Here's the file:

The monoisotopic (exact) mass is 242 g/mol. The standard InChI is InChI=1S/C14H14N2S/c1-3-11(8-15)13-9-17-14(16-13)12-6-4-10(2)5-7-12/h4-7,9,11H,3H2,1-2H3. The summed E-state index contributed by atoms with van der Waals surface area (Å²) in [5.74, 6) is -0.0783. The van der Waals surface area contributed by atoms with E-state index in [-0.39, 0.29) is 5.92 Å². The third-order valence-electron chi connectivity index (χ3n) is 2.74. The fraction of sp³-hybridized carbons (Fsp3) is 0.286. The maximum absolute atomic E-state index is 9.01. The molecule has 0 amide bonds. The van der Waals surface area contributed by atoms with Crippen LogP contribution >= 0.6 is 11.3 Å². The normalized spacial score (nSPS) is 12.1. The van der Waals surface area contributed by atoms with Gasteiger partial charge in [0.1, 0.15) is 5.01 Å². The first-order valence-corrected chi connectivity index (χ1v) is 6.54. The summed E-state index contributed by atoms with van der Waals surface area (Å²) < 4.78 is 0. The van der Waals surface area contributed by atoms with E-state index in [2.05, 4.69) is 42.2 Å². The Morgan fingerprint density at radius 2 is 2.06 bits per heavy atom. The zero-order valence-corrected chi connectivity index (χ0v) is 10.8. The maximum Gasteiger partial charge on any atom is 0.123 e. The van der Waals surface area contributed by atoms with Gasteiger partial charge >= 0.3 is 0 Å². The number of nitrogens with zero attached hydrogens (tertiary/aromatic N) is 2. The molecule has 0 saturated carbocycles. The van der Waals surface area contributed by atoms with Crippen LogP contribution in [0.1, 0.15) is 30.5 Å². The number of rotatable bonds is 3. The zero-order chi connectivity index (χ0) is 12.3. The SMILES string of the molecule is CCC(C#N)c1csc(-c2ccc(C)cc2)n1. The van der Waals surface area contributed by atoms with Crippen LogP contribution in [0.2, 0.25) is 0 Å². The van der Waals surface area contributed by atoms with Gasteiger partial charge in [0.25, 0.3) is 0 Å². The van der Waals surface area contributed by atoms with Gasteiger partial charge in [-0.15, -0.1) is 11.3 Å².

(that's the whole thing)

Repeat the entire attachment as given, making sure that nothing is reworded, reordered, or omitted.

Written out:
The monoisotopic (exact) mass is 242 g/mol. The standard InChI is InChI=1S/C14H14N2S/c1-3-11(8-15)13-9-17-14(16-13)12-6-4-10(2)5-7-12/h4-7,9,11H,3H2,1-2H3. The summed E-state index contributed by atoms with van der Waals surface area (Å²) in [5.74, 6) is -0.0783. The van der Waals surface area contributed by atoms with E-state index in [-0.39, 0.29) is 5.92 Å². The third-order valence-electron chi connectivity index (χ3n) is 2.74. The fraction of sp³-hybridized carbons (Fsp3) is 0.286. The maximum absolute atomic E-state index is 9.01. The molecule has 0 amide bonds. The van der Waals surface area contributed by atoms with Crippen LogP contribution >= 0.6 is 11.3 Å². The normalized spacial score (nSPS) is 12.1. The van der Waals surface area contributed by atoms with Gasteiger partial charge in [0.1, 0.15) is 5.01 Å². The first-order valence-corrected chi connectivity index (χ1v) is 6.54. The summed E-state index contributed by atoms with van der Waals surface area (Å²) < 4.78 is 0. The van der Waals surface area contributed by atoms with E-state index in [2.05, 4.69) is 42.2 Å². The Morgan fingerprint density at radius 2 is 2.06 bits per heavy atom. The zero-order valence-corrected chi connectivity index (χ0v) is 10.8. The maximum Gasteiger partial charge on any atom is 0.123 e. The van der Waals surface area contributed by atoms with Gasteiger partial charge >= 0.3 is 0 Å². The number of nitrogens with zero attached hydrogens (tertiary/aromatic N) is 2. The molecule has 0 saturated carbocycles. The van der Waals surface area contributed by atoms with Crippen LogP contribution in [0.1, 0.15) is 30.5 Å². The number of rotatable bonds is 3. The zero-order chi connectivity index (χ0) is 12.3. The SMILES string of the molecule is CCC(C#N)c1csc(-c2ccc(C)cc2)n1. The van der Waals surface area contributed by atoms with Crippen LogP contribution in [0.2, 0.25) is 0 Å². The van der Waals surface area contributed by atoms with Gasteiger partial charge in [0.25, 0.3) is 0 Å². The van der Waals surface area contributed by atoms with Gasteiger partial charge in [-0.15, -0.1) is 11.3 Å².